Nintendo posts annual profit as Wii U sales up, but outlook weakens

May 7, 2015
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 Nintendo posts $97 mn quarterly net loss on higher costs/AFP
Nintendo posts $97 mn quarterly net loss on higher costs/AFP

, TOKYO, May 7- Nintendo said Thursday it had swung back into the black thanks to a weak yen and stronger Wii U console sales, but the Japanese videogame giant warned its bottom line would shrink this year.

The ‘Super Mario’ creator reported a 41.8 billion yen ($350 million) net profit for the fiscal year to March — reversing a 23.2 billion yen loss a year ago — but revenue slipped 3.8 percent to 549.8 billion yen.

It also forecasted a lower 35 billion yen net profit this fiscal year, although operating profit was set to double, the firm said.

The Kyoto-based company hopes to offset weakening demand for its 3DS portable game system with plans to jump into the booming smartphone games market — a long awaited departure from its consoles only policy.

“A new source of revenue is expected from a gaming application for smart devices which will be released this year,” Nintendo said Thursday.

A sharp drop in the yen has also helped make Japanese exporters such as Nintendo more competitive overseas while it inflates the value of their repatriated profits.

But the one time industry titan has long been criticised for its refusal to license some of its iconic brands for use on mobile applications.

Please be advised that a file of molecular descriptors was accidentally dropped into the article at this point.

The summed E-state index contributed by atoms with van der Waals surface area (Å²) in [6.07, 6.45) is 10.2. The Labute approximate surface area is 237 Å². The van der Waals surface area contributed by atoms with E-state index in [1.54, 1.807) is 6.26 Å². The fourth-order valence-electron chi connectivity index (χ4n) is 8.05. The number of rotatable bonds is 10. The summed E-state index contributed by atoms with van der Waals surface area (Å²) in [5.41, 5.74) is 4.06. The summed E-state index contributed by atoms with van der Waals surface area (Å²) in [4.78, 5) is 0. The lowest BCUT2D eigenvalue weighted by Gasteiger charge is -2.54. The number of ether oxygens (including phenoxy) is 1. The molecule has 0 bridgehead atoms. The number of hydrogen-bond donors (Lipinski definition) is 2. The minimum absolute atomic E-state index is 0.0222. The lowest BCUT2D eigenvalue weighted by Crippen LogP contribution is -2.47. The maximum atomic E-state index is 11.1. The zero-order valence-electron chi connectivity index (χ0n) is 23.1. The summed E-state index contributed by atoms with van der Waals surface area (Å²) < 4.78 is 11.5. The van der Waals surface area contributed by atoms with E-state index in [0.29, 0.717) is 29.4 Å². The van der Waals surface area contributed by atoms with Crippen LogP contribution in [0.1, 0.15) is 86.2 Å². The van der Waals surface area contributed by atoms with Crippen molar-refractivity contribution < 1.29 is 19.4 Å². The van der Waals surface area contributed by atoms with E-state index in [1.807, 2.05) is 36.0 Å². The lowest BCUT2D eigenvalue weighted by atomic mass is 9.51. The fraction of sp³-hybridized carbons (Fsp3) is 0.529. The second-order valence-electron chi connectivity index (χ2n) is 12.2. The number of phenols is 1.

In March, Nintendo unveiled plans to buy a stake in Tokyo based mobile gaming company DeNA as part of a deal to develop smartphone games based on Nintendo’s host of popular characters.

“We’re focusing on whether Nintendo can successfully launch its new smartphone games service with DeNA — that could be a profit driver in the second half (of this fiscal year),” said Toyo Securities analyst Eiji Sato.

“‘Super Mario’ and other characters are Nintendo’s precious assets so we want to see how they can capitalise on them.”

 

– Fierce competition –

 

However, Sato warned that the gains from the yen’s decline were fading, while it was not clear if Nintendo and DeNA would be a good fit.

“It’s not so easy for two companies with different cultures to work together,” he said.

In the last fiscal year, Nintendo sold 3.38 million units of its Wii U console, against 2.72 million units in the year earlier period, while sales of game software rose nearly 30 percent.

The firm pointed to the release of two hit titles, ‘Mario Kart 8’ and ‘Super Smash Bros’, for helping boost demand.

“These titles continued to perform well especially overseas, and the global sales of the ‘Wii U’ hardware and software reached 3.38 million and 24.40 million units respectively,” it added.

The relatively strong results come as Nintendo moves past three straight years of operating losses.

Last year, president Satoru Iwata said he would slash his salary in half for several months to atone for the downturn at the maker of the Donkey Kong and Pokemon franchises, which has struggled as rivals Sony and Microsoft outpaced it in console sales.

All three companies are also fighting off the trend toward cheap — or sometimes free  downloadable games for smartphones and other mobile devices.

Nintendo’s chief had argued that venturing into the overpopulated world of smartphones and tablets risked hollowing out the core business and cannibalising the hard fought value of their game creations.

But Iwata later acknowledged Nintendo had to move into new areas.

“The world is changing, so any company that is not coping with the change will fall into decline,” he said when the DeNA investment was announced this year.

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